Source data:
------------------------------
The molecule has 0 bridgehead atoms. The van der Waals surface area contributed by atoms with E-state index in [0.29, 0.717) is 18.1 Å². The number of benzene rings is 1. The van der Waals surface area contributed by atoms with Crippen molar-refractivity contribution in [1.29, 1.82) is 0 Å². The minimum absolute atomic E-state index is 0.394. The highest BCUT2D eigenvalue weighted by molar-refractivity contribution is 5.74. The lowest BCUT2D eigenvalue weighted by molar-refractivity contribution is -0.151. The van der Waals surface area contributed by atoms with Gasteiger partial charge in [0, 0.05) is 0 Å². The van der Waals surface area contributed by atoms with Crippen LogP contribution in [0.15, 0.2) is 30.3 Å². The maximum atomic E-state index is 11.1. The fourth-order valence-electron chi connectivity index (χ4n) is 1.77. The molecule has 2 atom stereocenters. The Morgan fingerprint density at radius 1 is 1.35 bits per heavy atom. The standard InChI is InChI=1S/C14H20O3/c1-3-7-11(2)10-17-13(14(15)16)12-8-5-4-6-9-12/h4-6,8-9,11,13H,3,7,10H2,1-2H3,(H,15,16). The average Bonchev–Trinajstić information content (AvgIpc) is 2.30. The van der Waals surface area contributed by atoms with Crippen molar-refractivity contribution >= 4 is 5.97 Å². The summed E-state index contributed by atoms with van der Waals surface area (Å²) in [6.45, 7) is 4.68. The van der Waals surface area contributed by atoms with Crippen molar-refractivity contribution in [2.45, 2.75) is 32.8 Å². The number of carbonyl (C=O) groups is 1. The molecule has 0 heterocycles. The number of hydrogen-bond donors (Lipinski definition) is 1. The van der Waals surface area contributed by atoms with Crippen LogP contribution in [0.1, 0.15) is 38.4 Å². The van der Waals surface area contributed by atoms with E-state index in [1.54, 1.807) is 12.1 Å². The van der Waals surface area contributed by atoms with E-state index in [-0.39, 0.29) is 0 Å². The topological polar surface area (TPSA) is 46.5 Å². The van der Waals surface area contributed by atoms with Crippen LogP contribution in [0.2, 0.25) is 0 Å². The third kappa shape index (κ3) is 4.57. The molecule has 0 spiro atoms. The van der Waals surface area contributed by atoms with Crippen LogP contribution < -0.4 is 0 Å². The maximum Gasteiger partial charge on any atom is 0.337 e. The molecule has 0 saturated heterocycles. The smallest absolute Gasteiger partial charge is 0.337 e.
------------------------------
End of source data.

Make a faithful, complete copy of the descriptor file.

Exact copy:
The molecule has 0 bridgehead atoms. The van der Waals surface area contributed by atoms with E-state index in [0.29, 0.717) is 18.1 Å². The number of benzene rings is 1. The van der Waals surface area contributed by atoms with Crippen molar-refractivity contribution in [1.29, 1.82) is 0 Å². The minimum absolute atomic E-state index is 0.394. The highest BCUT2D eigenvalue weighted by molar-refractivity contribution is 5.74. The lowest BCUT2D eigenvalue weighted by molar-refractivity contribution is -0.151. The van der Waals surface area contributed by atoms with Gasteiger partial charge in [0, 0.05) is 0 Å². The van der Waals surface area contributed by atoms with Crippen LogP contribution in [0.15, 0.2) is 30.3 Å². The maximum atomic E-state index is 11.1. The fourth-order valence-electron chi connectivity index (χ4n) is 1.77. The molecule has 2 atom stereocenters. The Morgan fingerprint density at radius 1 is 1.35 bits per heavy atom. The standard InChI is InChI=1S/C14H20O3/c1-3-7-11(2)10-17-13(14(15)16)12-8-5-4-6-9-12/h4-6,8-9,11,13H,3,7,10H2,1-2H3,(H,15,16). The average Bonchev–Trinajstić information content (AvgIpc) is 2.30. The van der Waals surface area contributed by atoms with Crippen molar-refractivity contribution >= 4 is 5.97 Å². The summed E-state index contributed by atoms with van der Waals surface area (Å²) in [6.45, 7) is 4.68. The van der Waals surface area contributed by atoms with Crippen molar-refractivity contribution in [2.45, 2.75) is 32.8 Å². The number of carbonyl (C=O) groups is 1. The molecule has 0 heterocycles. The number of hydrogen-bond donors (Lipinski definition) is 1. The van der Waals surface area contributed by atoms with Crippen LogP contribution in [0.1, 0.15) is 38.4 Å². The van der Waals surface area contributed by atoms with E-state index in [1.54, 1.807) is 12.1 Å². The van der Waals surface area contributed by atoms with E-state index in [-0.39, 0.29) is 0 Å². The topological polar surface area (TPSA) is 46.5 Å². The van der Waals surface area contributed by atoms with Crippen LogP contribution in [0.2, 0.25) is 0 Å². The third kappa shape index (κ3) is 4.57. The molecule has 0 spiro atoms. The van der Waals surface area contributed by atoms with Crippen LogP contribution < -0.4 is 0 Å². The maximum Gasteiger partial charge on any atom is 0.337 e. The molecule has 0 saturated heterocycles. The smallest absolute Gasteiger partial charge is 0.337 e.